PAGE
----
Virgin’s world domination – blame Barney Bubbles!

A 12-year-old trade magazine clipping has revealed that Barney Bubbles even played an (admittedly indirect) role in the formalisation of Richard Branson’s business interests, with one of his invoices setting in train the perma-grinning bearded entrepreneur’s journey to worldwide domination.

An issue of US music industry weekly Billboard published in 1998 carried a special section celebrating Virgin Records’ 25th year.

From Billboard, September 5, 1998.

Among those interviewed was Ken Berry, seen by many as the architect of Virgin’s financial framework and by the time of the Billboard feature, president of EMI Music. But back in 1973, Berry was a 21-year-old drifter keen to break into the music industry.

Berry recounted asking Virgin co-founder Simon Draper on his first day about the new label’s royalty payment system. “Simon said, ‘I don’t know but I’ve got something here,’ and he pulled a piece of paper from his desk. It was this yellow invoice from a guy called Barney Bubbles – he used to do the album artwork – and Simon had written various numbers on the back. These were the various royalties we were supposed to pay people.”

12in sleeve. Front cover, Marjory Razorblade, Kevin Coyne, 1973.

This was doubtless Barney’s meticulously prepared invoice for the design provided for Kevin Coyne‘s incredible double album Marjory Razorblade, one of Virgin’s earliest releases following its debut in May that year with Mike Oldfield’s Tubular Bells

Artwork, Marjory Razorblade, 1973.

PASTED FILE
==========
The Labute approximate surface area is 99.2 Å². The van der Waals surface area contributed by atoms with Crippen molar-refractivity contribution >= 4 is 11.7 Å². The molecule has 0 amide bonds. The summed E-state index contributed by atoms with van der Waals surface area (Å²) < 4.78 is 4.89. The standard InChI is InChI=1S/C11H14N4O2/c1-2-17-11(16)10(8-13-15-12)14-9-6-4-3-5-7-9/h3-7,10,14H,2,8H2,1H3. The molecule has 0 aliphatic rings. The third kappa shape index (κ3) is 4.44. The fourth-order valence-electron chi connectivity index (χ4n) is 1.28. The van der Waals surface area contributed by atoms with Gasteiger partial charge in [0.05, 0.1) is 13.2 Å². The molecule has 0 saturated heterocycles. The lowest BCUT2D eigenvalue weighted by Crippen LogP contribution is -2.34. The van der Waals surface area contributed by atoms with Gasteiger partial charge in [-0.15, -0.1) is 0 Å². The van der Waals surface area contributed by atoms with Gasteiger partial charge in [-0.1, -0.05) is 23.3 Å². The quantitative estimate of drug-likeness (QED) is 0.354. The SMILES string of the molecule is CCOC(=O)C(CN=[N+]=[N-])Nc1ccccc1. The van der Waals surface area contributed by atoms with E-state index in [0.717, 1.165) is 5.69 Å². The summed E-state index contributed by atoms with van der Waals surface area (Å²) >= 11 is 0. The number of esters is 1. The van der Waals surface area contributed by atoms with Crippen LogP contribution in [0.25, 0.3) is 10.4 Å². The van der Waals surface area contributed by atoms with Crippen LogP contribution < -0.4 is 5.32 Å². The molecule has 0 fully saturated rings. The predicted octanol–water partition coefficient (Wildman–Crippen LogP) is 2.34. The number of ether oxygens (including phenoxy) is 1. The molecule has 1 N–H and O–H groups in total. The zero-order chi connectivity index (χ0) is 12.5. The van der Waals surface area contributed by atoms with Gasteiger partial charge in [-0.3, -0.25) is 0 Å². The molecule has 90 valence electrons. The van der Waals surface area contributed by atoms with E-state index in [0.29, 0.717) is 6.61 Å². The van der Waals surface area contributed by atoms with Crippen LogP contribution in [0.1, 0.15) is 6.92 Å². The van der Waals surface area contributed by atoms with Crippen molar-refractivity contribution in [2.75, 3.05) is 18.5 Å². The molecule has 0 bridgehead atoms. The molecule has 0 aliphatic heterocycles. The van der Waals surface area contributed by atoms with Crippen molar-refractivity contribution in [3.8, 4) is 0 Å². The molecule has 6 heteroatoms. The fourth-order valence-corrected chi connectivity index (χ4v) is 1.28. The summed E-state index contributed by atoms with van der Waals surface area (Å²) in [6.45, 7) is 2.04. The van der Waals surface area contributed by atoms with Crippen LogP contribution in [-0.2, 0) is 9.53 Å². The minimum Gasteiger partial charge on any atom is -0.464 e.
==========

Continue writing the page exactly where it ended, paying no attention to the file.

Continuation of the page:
Marjory Razorblade contains many of the late Coyne’s greatest songs, including his musing on his time as a psychiatric nurse House On The Hill, the single Marlene and the storming Eastbourne Ladies (championed a few years later alongside tracks by Peter Hamill, Can, Big Youth and Neil Young by Johnny Rotten on Capital Radio’s summer 1977 broadcast A Punk & His Music).

Another client of Barney’s, Wreckless Eric,  recently played a set of Coyne songs with his partner Amy Rigby and Coyne’s son Eugene  in Germany; Eric says they might do some KC songs when they’re in the UK this spring – a must-see we reckon.

And Coyne seems finally to be receiving the widespread recognition he deserves with the release of a I Want My Crown, an anthology of his work between 1973 and 1979 for Virgin.

So, the next time you’re waiting for a Virgin Train, working out at a Virgin Active or checking your Virgin Mobile bill, think of Barney’s small part in the transformation of a scruffy hippie label into a global business empire.

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